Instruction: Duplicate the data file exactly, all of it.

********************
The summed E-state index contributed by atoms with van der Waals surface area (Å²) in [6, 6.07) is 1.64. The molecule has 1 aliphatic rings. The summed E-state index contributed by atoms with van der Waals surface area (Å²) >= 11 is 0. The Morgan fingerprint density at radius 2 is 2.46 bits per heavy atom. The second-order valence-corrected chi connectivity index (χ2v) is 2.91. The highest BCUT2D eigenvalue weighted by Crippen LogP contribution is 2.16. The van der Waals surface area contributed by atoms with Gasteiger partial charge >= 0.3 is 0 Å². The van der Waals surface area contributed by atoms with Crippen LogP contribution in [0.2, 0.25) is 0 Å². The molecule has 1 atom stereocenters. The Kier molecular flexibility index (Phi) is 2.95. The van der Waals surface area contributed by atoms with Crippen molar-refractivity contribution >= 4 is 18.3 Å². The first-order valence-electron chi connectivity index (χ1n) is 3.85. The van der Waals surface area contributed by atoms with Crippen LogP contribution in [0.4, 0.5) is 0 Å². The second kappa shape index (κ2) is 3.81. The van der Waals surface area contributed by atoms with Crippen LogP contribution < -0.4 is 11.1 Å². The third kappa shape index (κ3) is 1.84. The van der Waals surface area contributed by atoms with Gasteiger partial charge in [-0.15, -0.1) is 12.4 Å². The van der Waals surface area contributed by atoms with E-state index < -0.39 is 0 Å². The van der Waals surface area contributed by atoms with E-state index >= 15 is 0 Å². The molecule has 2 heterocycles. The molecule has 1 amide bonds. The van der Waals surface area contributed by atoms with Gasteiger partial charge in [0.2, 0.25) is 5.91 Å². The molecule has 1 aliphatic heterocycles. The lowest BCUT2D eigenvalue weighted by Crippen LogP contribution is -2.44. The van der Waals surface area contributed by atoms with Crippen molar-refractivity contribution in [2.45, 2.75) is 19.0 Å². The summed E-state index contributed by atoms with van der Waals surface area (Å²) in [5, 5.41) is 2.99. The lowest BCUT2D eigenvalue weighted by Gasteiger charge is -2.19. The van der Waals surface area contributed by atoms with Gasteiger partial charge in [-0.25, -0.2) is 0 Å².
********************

The summed E-state index contributed by atoms with van der Waals surface area (Å²) in [6, 6.07) is 1.64. The molecule has 1 aliphatic rings. The summed E-state index contributed by atoms with van der Waals surface area (Å²) >= 11 is 0. The Morgan fingerprint density at radius 2 is 2.46 bits per heavy atom. The second-order valence-corrected chi connectivity index (χ2v) is 2.91. The highest BCUT2D eigenvalue weighted by Crippen LogP contribution is 2.16. The van der Waals surface area contributed by atoms with Gasteiger partial charge >= 0.3 is 0 Å². The van der Waals surface area contributed by atoms with Crippen LogP contribution in [0.2, 0.25) is 0 Å². The molecule has 1 atom stereocenters. The Kier molecular flexibility index (Phi) is 2.95. The van der Waals surface area contributed by atoms with Crippen molar-refractivity contribution >= 4 is 18.3 Å². The first-order valence-electron chi connectivity index (χ1n) is 3.85. The van der Waals surface area contributed by atoms with Crippen LogP contribution in [0.4, 0.5) is 0 Å². The second kappa shape index (κ2) is 3.81. The van der Waals surface area contributed by atoms with Crippen LogP contribution < -0.4 is 11.1 Å². The third kappa shape index (κ3) is 1.84. The van der Waals surface area contributed by atoms with Gasteiger partial charge in [-0.15, -0.1) is 12.4 Å². The van der Waals surface area contributed by atoms with E-state index < -0.39 is 0 Å². The van der Waals surface area contributed by atoms with E-state index >= 15 is 0 Å². The molecule has 2 heterocycles. The molecule has 1 amide bonds. The van der Waals surface area contributed by atoms with Gasteiger partial charge in [0.2, 0.25) is 5.91 Å². The molecule has 1 aliphatic heterocycles. The lowest BCUT2D eigenvalue weighted by Crippen LogP contribution is -2.44. The van der Waals surface area contributed by atoms with Crippen molar-refractivity contribution in [2.45, 2.75) is 19.0 Å². The summed E-state index contributed by atoms with van der Waals surface area (Å²) in [5, 5.41) is 2.99. The lowest BCUT2D eigenvalue weighted by Gasteiger charge is -2.19. The van der Waals surface area contributed by atoms with Gasteiger partial charge in [-0.25, -0.2) is 0 Å².